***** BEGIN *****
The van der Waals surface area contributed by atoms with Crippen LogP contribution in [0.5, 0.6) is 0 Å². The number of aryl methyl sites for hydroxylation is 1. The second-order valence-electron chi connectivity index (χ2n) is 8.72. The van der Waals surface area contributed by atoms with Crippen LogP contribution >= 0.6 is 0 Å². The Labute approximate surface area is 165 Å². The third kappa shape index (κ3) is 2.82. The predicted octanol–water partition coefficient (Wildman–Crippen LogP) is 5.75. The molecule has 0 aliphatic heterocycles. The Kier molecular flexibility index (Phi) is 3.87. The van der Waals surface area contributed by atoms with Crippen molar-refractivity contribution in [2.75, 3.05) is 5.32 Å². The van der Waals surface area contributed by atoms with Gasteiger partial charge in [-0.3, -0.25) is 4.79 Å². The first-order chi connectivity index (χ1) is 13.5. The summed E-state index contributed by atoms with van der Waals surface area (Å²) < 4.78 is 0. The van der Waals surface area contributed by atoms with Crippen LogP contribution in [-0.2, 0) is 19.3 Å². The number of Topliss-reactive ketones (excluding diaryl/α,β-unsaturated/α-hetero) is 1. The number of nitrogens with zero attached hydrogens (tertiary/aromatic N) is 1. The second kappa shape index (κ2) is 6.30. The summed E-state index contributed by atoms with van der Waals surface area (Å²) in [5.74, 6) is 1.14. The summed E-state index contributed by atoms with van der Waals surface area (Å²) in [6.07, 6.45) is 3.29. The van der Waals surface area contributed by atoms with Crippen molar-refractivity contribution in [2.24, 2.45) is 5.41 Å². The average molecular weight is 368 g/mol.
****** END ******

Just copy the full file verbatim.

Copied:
The van der Waals surface area contributed by atoms with Crippen LogP contribution in [0.5, 0.6) is 0 Å². The number of aryl methyl sites for hydroxylation is 1. The second-order valence-electron chi connectivity index (χ2n) is 8.72. The van der Waals surface area contributed by atoms with Crippen LogP contribution >= 0.6 is 0 Å². The Labute approximate surface area is 165 Å². The third kappa shape index (κ3) is 2.82. The predicted octanol–water partition coefficient (Wildman–Crippen LogP) is 5.75. The molecule has 0 aliphatic heterocycles. The Kier molecular flexibility index (Phi) is 3.87. The van der Waals surface area contributed by atoms with Crippen molar-refractivity contribution in [2.75, 3.05) is 5.32 Å². The van der Waals surface area contributed by atoms with Gasteiger partial charge in [-0.3, -0.25) is 4.79 Å². The first-order chi connectivity index (χ1) is 13.5. The summed E-state index contributed by atoms with van der Waals surface area (Å²) < 4.78 is 0. The van der Waals surface area contributed by atoms with Crippen LogP contribution in [-0.2, 0) is 19.3 Å². The number of Topliss-reactive ketones (excluding diaryl/α,β-unsaturated/α-hetero) is 1. The number of nitrogens with zero attached hydrogens (tertiary/aromatic N) is 1. The second kappa shape index (κ2) is 6.30. The summed E-state index contributed by atoms with van der Waals surface area (Å²) in [5.74, 6) is 1.14. The summed E-state index contributed by atoms with van der Waals surface area (Å²) in [6.07, 6.45) is 3.29. The van der Waals surface area contributed by atoms with Crippen molar-refractivity contribution in [2.24, 2.45) is 5.41 Å². The average molecular weight is 368 g/mol.